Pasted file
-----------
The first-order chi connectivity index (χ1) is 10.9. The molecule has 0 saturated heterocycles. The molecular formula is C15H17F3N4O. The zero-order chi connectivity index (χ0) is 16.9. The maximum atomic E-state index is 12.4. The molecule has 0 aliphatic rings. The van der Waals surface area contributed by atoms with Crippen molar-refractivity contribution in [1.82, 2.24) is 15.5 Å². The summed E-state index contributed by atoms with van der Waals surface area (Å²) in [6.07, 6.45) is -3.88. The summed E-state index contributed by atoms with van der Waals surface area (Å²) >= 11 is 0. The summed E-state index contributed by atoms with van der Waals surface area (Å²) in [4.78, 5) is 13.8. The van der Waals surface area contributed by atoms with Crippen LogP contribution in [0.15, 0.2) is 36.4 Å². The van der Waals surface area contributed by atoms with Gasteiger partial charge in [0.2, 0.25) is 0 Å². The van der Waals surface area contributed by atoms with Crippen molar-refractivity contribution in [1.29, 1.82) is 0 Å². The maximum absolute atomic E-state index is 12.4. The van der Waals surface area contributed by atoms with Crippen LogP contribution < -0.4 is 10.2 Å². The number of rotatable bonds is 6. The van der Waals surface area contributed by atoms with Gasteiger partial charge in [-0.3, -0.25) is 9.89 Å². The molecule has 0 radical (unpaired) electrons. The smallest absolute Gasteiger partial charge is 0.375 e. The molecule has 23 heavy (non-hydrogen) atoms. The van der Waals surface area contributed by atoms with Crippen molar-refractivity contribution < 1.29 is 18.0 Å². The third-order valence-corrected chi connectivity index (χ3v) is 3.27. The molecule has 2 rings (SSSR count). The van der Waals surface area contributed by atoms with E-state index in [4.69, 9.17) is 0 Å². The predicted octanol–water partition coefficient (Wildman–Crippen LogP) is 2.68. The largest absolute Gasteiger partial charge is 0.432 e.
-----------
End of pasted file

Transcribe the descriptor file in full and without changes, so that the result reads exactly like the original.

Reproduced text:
The first-order chi connectivity index (χ1) is 10.9. The molecule has 0 saturated heterocycles. The molecular formula is C15H17F3N4O. The zero-order chi connectivity index (χ0) is 16.9. The maximum atomic E-state index is 12.4. The molecule has 0 aliphatic rings. The van der Waals surface area contributed by atoms with Crippen molar-refractivity contribution in [1.82, 2.24) is 15.5 Å². The summed E-state index contributed by atoms with van der Waals surface area (Å²) in [6.07, 6.45) is -3.88. The summed E-state index contributed by atoms with van der Waals surface area (Å²) >= 11 is 0. The summed E-state index contributed by atoms with van der Waals surface area (Å²) in [4.78, 5) is 13.8. The van der Waals surface area contributed by atoms with Crippen LogP contribution in [0.15, 0.2) is 36.4 Å². The van der Waals surface area contributed by atoms with Gasteiger partial charge in [0.2, 0.25) is 0 Å². The van der Waals surface area contributed by atoms with Crippen molar-refractivity contribution in [1.29, 1.82) is 0 Å². The maximum absolute atomic E-state index is 12.4. The van der Waals surface area contributed by atoms with Crippen LogP contribution < -0.4 is 10.2 Å². The number of rotatable bonds is 6. The van der Waals surface area contributed by atoms with Gasteiger partial charge in [-0.3, -0.25) is 9.89 Å². The molecule has 0 radical (unpaired) electrons. The smallest absolute Gasteiger partial charge is 0.375 e. The molecule has 23 heavy (non-hydrogen) atoms. The van der Waals surface area contributed by atoms with Crippen molar-refractivity contribution < 1.29 is 18.0 Å². The third-order valence-corrected chi connectivity index (χ3v) is 3.27. The molecule has 2 rings (SSSR count). The van der Waals surface area contributed by atoms with E-state index in [4.69, 9.17) is 0 Å². The predicted octanol–water partition coefficient (Wildman–Crippen LogP) is 2.68. The largest absolute Gasteiger partial charge is 0.432 e.